A disability advocate is speaking out about how differently people have treated her during pregnancy, depending on whether she planned to keep the baby or have an abortion. Writing for Quartz, Nicole Lee explained that no one questioned her when she had an abortion or tried to talk her out of it — but when she decided to give birth to her baby, the exact opposite happened.
Lee uses a wheelchair due to a spinal cord injury she received as a child, and decided to have an abortion at 22. “I already had one child, so this was a difficult decision,” she said. I expected to be offered counseling and treated with empathy and concern. But oddly, no one blinked an eye. No counseling. No questions. Further to this, no support was offered afterward.” She explained that, as she is a disabled woman, abortion was seen as the “right” decision for her to make, something Lee believes is based in eugenics. She claimed no one at the abortion facility offered her any other options, resources, or support.
People seem to think that being pregnant was going to be too hard for me. I still don’t understand why this would negate the need for support, and at the time I felt alone and confused; I honestly couldn’t process this reasoning completely.
However, I reflect back on it now and realize how vastly unsupported I was in contrast to other non-disabled women at the clinic. My abortion was viewed as uncomplicated and unemotional in comparison to others. I felt like I didn’t matter—that my choice wasn’t just as difficult as the other women around me. No kind words from the nurses, no checking in to see how I was coping. Nothing. Silence.
READ: United Nations disability advocate ‘extremely concerned’ about rights in Canada
After a few years, Lee got pregnant again, and felt able to raise a second child, explaining that she had already proven herself to be a “competent parent.” But people constantly questioned her decision to keep her baby. “My motherhood was now in the firing line,” she said. “Imagine you are about to welcome your second child into the world, and everyone is expecting you to fail. This is vastly different to how other women are treated. It was certainly vastly different to how my older (able-bodied) sister was treated while pregnant: I wasn’t showered with congratulations from shop assistants when shopping for baby gear the way my sister was.”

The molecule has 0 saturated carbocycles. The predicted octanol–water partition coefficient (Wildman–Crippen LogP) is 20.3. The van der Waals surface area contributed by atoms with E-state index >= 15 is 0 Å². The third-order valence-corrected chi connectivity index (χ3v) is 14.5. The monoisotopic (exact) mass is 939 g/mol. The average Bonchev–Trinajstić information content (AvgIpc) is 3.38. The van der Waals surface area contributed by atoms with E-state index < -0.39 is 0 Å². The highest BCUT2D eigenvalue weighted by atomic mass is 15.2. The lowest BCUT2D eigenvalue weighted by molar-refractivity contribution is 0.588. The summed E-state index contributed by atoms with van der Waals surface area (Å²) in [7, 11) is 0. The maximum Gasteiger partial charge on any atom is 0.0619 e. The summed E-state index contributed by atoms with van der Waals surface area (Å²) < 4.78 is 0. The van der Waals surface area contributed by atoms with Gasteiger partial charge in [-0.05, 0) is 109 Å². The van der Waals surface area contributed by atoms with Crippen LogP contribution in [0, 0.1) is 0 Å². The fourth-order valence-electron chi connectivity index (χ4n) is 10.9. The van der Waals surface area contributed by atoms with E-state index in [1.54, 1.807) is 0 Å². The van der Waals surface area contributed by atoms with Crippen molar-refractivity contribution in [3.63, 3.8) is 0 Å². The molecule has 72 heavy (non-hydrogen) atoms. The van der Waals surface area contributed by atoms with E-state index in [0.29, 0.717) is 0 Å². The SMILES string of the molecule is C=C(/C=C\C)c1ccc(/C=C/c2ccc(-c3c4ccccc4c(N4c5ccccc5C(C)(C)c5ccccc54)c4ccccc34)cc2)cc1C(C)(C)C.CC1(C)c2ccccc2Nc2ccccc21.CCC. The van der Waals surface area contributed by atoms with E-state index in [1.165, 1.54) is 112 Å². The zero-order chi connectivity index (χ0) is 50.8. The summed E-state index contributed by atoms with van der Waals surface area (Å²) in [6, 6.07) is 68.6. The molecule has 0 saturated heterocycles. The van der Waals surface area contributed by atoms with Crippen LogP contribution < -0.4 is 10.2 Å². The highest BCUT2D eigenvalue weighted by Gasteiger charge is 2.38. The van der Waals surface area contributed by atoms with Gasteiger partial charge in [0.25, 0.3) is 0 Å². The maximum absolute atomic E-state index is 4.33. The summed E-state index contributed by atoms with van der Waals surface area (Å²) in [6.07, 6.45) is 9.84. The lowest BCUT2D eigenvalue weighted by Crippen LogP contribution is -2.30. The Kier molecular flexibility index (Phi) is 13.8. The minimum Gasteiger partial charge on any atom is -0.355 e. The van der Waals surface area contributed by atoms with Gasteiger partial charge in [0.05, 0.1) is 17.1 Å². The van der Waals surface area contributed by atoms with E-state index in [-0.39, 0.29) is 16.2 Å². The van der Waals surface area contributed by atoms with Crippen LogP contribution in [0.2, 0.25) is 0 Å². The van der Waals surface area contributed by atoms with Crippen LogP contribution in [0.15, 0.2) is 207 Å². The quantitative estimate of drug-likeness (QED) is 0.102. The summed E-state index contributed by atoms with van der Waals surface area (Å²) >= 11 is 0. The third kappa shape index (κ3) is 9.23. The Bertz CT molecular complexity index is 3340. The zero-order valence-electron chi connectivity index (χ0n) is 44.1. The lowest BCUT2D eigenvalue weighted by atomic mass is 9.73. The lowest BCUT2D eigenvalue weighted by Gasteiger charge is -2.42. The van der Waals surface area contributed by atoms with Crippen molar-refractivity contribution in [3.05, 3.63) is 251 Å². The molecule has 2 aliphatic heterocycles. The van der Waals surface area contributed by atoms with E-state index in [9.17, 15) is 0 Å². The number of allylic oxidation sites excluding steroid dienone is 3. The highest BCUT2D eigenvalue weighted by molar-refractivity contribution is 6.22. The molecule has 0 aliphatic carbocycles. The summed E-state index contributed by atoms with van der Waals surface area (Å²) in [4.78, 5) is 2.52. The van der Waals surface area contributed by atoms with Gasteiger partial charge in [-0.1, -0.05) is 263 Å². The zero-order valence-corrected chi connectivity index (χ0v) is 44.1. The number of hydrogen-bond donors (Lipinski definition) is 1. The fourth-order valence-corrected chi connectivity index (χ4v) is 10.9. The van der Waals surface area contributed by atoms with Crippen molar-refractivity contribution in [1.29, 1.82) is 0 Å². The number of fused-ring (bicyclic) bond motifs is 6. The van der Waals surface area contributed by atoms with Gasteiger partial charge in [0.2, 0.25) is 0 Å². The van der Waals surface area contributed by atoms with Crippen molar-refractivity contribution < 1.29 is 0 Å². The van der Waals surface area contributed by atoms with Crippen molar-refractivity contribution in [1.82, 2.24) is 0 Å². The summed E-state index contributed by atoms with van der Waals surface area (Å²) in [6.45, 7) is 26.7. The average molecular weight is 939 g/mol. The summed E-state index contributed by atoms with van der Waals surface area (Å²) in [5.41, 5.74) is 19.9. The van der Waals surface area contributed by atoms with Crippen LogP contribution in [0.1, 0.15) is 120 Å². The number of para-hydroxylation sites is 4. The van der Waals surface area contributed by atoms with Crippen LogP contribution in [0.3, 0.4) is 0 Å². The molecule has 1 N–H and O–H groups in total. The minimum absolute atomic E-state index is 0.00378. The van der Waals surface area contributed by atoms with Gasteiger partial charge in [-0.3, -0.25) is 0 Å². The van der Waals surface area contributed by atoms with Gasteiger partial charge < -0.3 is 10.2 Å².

She added, “It was also so utterly different to how I was treated when terminating a pregnancy. Why wasn’t I asked about my ability to cope after having an abortion? Why was no one concerned about my welfare then?” And across the globe, as Lee points out, disabled women are forced into abortions or sterilized against their will, even today. One horrifying story tells of a disabled girl who had her uterus removed and received hormones to prevent her breasts from growing — at the age of six. Others replied to a tweet from Lee saying they experienced similar discrimination, bringing into question the idea of the abortion industry being an issue of “choice.”
Is it really choice if the decision is born out of discrimination, pressure, and fear?
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